Synchrotron X-ray microbeam dosimetry with a 20 micrometre resolution scintillator fibre-optic dosimeter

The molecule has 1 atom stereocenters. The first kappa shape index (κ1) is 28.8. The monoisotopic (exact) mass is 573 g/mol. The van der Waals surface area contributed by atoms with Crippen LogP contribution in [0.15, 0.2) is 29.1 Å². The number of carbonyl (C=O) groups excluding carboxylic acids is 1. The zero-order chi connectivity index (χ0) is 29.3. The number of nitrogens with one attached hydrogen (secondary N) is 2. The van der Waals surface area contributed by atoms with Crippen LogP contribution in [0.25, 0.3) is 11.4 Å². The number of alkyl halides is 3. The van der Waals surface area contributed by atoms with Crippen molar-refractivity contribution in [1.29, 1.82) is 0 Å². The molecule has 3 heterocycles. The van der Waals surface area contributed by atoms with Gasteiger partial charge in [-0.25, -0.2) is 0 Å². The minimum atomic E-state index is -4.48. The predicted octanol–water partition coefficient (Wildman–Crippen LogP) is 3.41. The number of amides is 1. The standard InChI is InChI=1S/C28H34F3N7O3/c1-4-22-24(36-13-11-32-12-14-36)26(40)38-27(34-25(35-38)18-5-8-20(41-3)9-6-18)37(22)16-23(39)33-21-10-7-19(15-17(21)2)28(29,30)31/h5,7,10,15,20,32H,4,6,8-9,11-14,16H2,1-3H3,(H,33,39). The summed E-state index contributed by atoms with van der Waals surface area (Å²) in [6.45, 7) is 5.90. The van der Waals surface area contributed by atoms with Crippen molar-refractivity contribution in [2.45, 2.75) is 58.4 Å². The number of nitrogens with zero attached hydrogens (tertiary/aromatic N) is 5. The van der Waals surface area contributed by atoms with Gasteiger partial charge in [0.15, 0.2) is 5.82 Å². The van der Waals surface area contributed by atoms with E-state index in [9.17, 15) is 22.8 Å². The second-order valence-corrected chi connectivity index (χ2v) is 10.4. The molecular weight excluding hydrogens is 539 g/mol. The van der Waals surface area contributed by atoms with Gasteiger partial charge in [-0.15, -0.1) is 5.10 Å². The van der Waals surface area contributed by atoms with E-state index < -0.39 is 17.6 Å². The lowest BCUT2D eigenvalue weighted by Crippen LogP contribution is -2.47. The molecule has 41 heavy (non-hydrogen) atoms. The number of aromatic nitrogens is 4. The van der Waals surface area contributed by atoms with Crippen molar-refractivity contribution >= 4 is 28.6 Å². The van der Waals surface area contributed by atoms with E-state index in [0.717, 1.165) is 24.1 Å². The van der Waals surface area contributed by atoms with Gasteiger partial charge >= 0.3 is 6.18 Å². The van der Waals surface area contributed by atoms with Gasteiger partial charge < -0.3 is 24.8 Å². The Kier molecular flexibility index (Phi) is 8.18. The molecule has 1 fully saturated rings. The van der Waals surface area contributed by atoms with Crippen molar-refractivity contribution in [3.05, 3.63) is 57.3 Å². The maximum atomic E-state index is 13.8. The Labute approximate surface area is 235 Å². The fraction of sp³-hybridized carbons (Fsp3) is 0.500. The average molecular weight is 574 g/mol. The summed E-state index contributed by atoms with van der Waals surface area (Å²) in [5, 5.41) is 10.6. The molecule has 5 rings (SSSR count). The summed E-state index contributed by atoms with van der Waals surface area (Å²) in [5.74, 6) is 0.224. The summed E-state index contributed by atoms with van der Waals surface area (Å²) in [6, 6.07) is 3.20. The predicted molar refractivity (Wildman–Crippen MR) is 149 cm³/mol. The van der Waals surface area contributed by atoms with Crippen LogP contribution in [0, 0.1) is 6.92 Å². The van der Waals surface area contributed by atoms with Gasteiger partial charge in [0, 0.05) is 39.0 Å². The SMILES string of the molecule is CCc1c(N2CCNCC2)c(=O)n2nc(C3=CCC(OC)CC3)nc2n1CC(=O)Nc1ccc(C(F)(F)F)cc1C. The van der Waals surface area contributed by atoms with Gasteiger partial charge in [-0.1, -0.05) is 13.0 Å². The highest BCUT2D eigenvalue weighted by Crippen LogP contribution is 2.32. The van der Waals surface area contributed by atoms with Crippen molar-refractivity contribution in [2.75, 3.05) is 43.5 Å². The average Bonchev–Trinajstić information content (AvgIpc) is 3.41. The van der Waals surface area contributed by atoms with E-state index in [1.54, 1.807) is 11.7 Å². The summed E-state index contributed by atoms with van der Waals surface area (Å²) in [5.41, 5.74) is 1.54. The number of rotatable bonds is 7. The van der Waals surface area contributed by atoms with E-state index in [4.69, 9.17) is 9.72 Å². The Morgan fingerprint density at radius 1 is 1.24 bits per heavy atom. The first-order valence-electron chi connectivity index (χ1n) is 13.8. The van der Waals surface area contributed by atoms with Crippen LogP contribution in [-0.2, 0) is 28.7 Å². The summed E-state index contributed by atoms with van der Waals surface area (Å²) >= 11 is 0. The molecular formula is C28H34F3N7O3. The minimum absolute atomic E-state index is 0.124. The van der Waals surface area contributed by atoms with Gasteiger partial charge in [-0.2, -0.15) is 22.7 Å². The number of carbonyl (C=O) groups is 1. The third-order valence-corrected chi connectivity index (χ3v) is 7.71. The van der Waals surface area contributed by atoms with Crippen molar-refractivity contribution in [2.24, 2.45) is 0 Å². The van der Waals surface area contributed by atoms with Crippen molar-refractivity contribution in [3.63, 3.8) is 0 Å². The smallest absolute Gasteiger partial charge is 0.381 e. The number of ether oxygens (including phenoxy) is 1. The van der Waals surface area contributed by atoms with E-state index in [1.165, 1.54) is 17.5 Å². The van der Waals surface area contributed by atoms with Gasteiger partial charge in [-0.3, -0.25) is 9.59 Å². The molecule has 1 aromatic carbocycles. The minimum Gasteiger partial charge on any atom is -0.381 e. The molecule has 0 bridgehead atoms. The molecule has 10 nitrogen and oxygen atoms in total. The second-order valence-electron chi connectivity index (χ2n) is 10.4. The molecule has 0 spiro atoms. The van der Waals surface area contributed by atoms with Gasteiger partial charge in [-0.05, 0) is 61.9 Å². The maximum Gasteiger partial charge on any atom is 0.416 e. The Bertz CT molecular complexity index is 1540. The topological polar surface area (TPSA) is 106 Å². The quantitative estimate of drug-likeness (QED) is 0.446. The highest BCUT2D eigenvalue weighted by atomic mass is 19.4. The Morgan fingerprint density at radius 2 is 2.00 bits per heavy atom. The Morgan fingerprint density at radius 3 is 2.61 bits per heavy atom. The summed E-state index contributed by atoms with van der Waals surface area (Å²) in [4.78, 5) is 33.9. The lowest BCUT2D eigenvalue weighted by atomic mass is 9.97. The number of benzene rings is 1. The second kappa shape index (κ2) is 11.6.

Cancer is one of the leading causes of death worldwide. External beam radiation therapy is one of the most important modalities for the treatment of cancers. Synchrotron microbeam radiation therapy (MRT) is a novel pre-clinical therapy that uses highly spatially fractionated X-ray beams to target tumours, allowing doses much higher than conventional radiotherapies to be delivered. A dosimeter with a high spatial resolution is required to provide the appropriate quality assurance for MRT. This work presents a plastic scintillator fibre optic dosimeter with a one-dimensional spatial resolution of 20 µm, an improvement on the dosimeter with a resolution of 50 µm that was demonstrated in previous work. The ability of this probe to resolve microbeams of width 50 µm has been demonstrated. The major limitations of this method were identified, most notably the low-light signal resulting from the small sensitive volume, which made valley dose measurements very challenging. A titanium-based reflective paint was used as a coating on the probe to improve the light collection, but a possible effect of the high-Z material on the probes water-equivalence has been identified. The effect of the reflective paint was a 28.5 ± 4.6% increase in the total light collected; it did not affect the shape of the depth-dose profile, nor did it explain an over-response observed when used to probe at low depths, when compared with an ionization chamber. With improvements to the data acquisition, this probe design has the potential to provide a water-equivalent, inexpensive dosimetry tool for MRT.